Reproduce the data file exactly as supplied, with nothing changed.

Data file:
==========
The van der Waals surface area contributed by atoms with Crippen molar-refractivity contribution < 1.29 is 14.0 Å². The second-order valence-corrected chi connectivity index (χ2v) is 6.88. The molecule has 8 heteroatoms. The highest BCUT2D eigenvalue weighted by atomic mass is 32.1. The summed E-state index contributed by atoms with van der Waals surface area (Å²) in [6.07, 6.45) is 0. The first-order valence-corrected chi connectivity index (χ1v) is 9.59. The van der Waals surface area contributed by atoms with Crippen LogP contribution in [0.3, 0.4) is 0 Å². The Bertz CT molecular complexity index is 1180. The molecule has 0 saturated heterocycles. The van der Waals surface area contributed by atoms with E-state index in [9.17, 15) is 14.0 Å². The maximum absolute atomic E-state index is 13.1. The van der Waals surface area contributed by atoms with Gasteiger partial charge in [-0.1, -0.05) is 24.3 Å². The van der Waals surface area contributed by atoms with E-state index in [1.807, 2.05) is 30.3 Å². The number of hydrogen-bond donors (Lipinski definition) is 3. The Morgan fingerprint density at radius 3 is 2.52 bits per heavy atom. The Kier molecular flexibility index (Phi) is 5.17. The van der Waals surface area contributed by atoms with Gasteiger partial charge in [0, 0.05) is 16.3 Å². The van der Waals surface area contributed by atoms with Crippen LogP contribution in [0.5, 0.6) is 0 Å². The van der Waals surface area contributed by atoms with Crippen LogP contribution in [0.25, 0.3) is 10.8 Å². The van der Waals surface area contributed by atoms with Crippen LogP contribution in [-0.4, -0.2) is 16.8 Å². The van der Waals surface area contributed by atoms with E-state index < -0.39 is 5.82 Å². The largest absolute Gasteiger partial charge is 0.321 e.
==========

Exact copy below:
The van der Waals surface area contributed by atoms with Crippen molar-refractivity contribution < 1.29 is 14.0 Å². The second-order valence-corrected chi connectivity index (χ2v) is 6.88. The molecule has 8 heteroatoms. The highest BCUT2D eigenvalue weighted by atomic mass is 32.1. The summed E-state index contributed by atoms with van der Waals surface area (Å²) in [6.07, 6.45) is 0. The first-order valence-corrected chi connectivity index (χ1v) is 9.59. The van der Waals surface area contributed by atoms with Crippen LogP contribution in [0.3, 0.4) is 0 Å². The Bertz CT molecular complexity index is 1180. The molecule has 0 saturated heterocycles. The van der Waals surface area contributed by atoms with E-state index in [9.17, 15) is 14.0 Å². The maximum absolute atomic E-state index is 13.1. The van der Waals surface area contributed by atoms with Gasteiger partial charge in [-0.1, -0.05) is 24.3 Å². The van der Waals surface area contributed by atoms with E-state index in [1.807, 2.05) is 30.3 Å². The number of hydrogen-bond donors (Lipinski definition) is 3. The Morgan fingerprint density at radius 3 is 2.52 bits per heavy atom. The Kier molecular flexibility index (Phi) is 5.17. The van der Waals surface area contributed by atoms with Gasteiger partial charge in [0, 0.05) is 16.3 Å². The van der Waals surface area contributed by atoms with Crippen LogP contribution in [0.5, 0.6) is 0 Å². The van der Waals surface area contributed by atoms with Crippen LogP contribution in [0.25, 0.3) is 10.8 Å². The van der Waals surface area contributed by atoms with Crippen LogP contribution in [-0.4, -0.2) is 16.8 Å². The van der Waals surface area contributed by atoms with E-state index < -0.39 is 5.82 Å². The largest absolute Gasteiger partial charge is 0.321 e.